The Future Of Medicare: 43% Say It Can Survive Without Benefit Cuts

August 22, 2012, 2:00 PM GMT+0

(Week of 8/18/2012) Many Americans resist the possibility that Medicare cuts might become necessary: 43% in the latest Economist/YouGov Poll believe Medicare can provide for future generations without cutting benefits; 29% say it cannot.

Confidence in the Medicare system is especially high among current recipients. Nearly six in ten of those 65 and older say the system can survive without cuts. In contrast, those under 30 are more skeptical: by 40% to 23% they disagree.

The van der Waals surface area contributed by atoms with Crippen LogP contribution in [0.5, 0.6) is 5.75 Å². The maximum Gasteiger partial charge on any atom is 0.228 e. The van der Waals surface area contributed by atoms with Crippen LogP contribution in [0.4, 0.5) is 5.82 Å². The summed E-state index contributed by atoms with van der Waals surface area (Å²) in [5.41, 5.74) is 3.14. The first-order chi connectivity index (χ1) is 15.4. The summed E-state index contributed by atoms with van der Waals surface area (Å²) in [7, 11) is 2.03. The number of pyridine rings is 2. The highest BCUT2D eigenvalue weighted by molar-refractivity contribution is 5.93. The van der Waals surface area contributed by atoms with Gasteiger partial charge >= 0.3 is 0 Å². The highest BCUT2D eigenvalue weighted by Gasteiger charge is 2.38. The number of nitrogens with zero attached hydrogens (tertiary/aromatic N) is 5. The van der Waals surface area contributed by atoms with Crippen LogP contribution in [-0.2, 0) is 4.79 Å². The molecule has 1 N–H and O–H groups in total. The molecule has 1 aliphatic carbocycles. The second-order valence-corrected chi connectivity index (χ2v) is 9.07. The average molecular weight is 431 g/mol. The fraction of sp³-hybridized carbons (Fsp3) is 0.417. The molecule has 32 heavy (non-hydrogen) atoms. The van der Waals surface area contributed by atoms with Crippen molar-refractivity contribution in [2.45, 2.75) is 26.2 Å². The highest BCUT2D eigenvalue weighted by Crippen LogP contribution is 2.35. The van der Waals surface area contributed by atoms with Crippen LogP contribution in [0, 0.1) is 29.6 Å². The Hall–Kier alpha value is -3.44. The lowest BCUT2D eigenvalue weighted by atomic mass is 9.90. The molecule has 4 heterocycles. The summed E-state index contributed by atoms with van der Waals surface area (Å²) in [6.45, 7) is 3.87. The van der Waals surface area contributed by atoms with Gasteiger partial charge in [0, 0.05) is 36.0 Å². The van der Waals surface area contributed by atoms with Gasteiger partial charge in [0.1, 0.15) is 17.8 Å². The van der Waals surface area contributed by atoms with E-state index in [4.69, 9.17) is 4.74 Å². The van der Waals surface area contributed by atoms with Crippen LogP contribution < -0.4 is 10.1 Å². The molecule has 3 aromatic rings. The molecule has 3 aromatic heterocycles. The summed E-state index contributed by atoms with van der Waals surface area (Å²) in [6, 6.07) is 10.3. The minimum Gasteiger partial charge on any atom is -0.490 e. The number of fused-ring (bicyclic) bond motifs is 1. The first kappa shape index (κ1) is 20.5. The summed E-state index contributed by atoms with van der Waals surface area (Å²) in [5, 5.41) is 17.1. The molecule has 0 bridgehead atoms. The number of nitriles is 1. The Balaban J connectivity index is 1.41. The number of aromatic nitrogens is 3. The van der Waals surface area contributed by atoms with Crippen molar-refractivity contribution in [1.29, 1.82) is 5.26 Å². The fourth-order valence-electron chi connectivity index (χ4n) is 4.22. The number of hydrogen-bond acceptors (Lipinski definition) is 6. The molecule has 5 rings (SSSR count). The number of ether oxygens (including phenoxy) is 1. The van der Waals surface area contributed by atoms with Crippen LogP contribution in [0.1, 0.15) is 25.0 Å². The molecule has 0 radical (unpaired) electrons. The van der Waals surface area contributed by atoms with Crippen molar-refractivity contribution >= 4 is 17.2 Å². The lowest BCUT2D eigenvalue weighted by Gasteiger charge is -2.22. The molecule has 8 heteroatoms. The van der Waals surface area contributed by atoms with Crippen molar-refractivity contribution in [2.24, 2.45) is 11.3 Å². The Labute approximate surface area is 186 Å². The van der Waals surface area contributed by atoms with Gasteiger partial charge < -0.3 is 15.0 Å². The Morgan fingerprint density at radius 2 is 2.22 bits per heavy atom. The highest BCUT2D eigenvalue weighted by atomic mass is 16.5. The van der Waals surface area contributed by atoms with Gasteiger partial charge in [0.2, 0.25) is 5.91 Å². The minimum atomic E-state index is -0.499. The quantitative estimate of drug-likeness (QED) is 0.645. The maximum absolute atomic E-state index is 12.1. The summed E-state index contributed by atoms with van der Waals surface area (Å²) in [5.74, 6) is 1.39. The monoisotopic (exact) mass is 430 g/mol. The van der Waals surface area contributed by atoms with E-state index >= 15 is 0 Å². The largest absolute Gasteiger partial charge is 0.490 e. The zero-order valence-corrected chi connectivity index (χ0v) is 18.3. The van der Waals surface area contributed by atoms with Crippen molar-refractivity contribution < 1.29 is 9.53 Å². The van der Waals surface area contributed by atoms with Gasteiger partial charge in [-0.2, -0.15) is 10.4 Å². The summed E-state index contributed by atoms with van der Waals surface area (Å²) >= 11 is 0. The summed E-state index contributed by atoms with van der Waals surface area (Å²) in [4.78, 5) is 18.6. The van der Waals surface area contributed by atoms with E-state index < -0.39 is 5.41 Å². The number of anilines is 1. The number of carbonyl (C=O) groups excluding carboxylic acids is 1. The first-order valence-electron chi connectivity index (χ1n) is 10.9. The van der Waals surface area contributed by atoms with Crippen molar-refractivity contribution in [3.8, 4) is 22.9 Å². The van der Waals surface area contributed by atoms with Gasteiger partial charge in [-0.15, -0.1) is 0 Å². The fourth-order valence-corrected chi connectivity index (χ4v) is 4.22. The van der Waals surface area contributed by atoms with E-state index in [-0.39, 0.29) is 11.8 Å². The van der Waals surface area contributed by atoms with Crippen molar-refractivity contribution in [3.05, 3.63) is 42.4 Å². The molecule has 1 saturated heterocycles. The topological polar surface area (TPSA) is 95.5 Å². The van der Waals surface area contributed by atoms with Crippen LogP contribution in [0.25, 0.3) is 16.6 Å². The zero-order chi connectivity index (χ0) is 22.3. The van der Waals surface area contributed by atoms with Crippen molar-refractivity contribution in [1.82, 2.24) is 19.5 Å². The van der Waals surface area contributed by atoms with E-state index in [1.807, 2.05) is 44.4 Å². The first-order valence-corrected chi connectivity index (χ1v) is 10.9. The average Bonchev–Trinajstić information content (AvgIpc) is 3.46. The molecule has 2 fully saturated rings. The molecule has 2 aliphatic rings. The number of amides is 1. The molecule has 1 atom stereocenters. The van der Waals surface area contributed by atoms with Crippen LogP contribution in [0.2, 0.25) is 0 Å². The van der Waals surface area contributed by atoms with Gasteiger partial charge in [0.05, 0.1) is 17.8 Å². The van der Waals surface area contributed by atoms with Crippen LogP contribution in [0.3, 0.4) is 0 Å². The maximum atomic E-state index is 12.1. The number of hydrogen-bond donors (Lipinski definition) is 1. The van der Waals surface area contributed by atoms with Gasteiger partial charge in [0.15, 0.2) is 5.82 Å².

More than four in ten Americans haven’t heard of Wisconsin Representative (and GOP Vice-Presidential nominee-designate) Paul Ryan’s proposal to revamp the Medicare system. But most of those who have heard of his ideas know that they involve changing Medicare into a program that gives vouchers to seniors for the purchase of health care coverage. Those over 65, who are currently eligible for Medicare, are much more likely to have heard of the Ryan proposal.

Those aware of the Ryan proposal don’t like it. By 51% to 39%, they oppose it. And seniors, who tend to be more Republicans than other age groups, are just as negative. They oppose the plan 54% to 40%.